If the disease really has what it takes to wipe the species out in the wild, then whether this bit of habitat or that is protected in the short term is irrelevant.  I'm reminded of the Artilleryman in HG Wells' War of the Worlds referring to an ineffective defensive method as "bows and arrows against the lightning".

Secondly, the green dots in the state's north-west more or less ring the frequently contentious area often known as the "Tarkine".  This area, consisting largely of uninhabited rainforest and buttongrass and including many areas with high wilderness values (not that wilderness values necessarily demonstrate any other kind) is repeatedly described as the species' last disease-free home.  A typical example is here and unfortunately it is not just activists like GetUp, or Green politicians, who make these claims, but plenty of journalists accept them without sufficient checking.

Problems with the claim that the Tarkine is the devil's last disease free stronghold include:
1. Large areas of the south-west of the state have no mapped records of DFTD.  While this does not mean DFTD is absent from these areas, which are difficult to survey because of access issues, it does mean that the claim that there is no substantial disease-free area outside the Tarkine is unproven and may very well be false. 

2. It is far from clear that "the Tarkine" really is disease-free.  Indeed the Greens themselves have reported images of a possibly diseased devil, filmed by activist group Code Green, at a proposed Tarkine mining site, although a filmed-only record is inconclusive.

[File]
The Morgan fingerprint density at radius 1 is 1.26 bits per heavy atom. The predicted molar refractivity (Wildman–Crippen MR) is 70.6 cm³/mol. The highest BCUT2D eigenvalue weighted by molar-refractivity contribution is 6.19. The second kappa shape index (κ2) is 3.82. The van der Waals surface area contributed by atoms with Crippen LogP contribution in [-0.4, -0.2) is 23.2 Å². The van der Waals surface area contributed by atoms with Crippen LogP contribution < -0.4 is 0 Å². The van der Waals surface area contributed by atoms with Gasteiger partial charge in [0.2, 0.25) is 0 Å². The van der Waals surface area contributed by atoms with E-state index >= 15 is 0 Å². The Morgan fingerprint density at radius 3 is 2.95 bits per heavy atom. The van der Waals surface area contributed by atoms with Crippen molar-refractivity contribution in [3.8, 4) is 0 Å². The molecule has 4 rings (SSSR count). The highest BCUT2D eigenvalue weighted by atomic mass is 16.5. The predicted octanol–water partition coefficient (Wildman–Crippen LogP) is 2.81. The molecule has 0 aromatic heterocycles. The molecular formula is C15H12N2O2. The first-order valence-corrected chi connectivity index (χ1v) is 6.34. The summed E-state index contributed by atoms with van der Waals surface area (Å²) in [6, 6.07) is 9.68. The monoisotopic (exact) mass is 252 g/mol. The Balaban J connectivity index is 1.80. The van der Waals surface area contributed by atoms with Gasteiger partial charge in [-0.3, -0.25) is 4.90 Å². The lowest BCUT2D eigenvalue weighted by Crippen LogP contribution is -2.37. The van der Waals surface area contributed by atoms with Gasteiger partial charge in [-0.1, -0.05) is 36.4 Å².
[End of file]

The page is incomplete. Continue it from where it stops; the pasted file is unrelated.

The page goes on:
3. Even if the Tarkine is disease-free at present, or very nearly so, the rate of spread of the disease in the past provides no basis for belief it will remain so for very long, no matter what management is imposed.

Of course, impacts on specimens and populations of Tasmanian devils as a result of broad-scale open-cut mining and associated roading, or for that matter logging, may well occur, and disturbance may speed up the spread of the disease slightly in some areas (though parts of the Tarkine are already riddled with old logging roads).  But ultimately, the question is whether DFTD is capable of wiping the devil off the map.  If it is capable, it can do so irrespective of fiddling over the trivial portion of the Tarkine or the state as a whole to be roaded or mined.  If it is not capable, then the species just isn't at risk.

The idea that "saving" the Tasmanian Devil is a valid key argument for reserving land is easily shown up by the following question, which activists should be asked whenever they use the devil as an argument:

If Devil Facial Tumour Disease runs through the area after it is protected and kills all the devils in it, will you then support the area's reserve status being cancelled?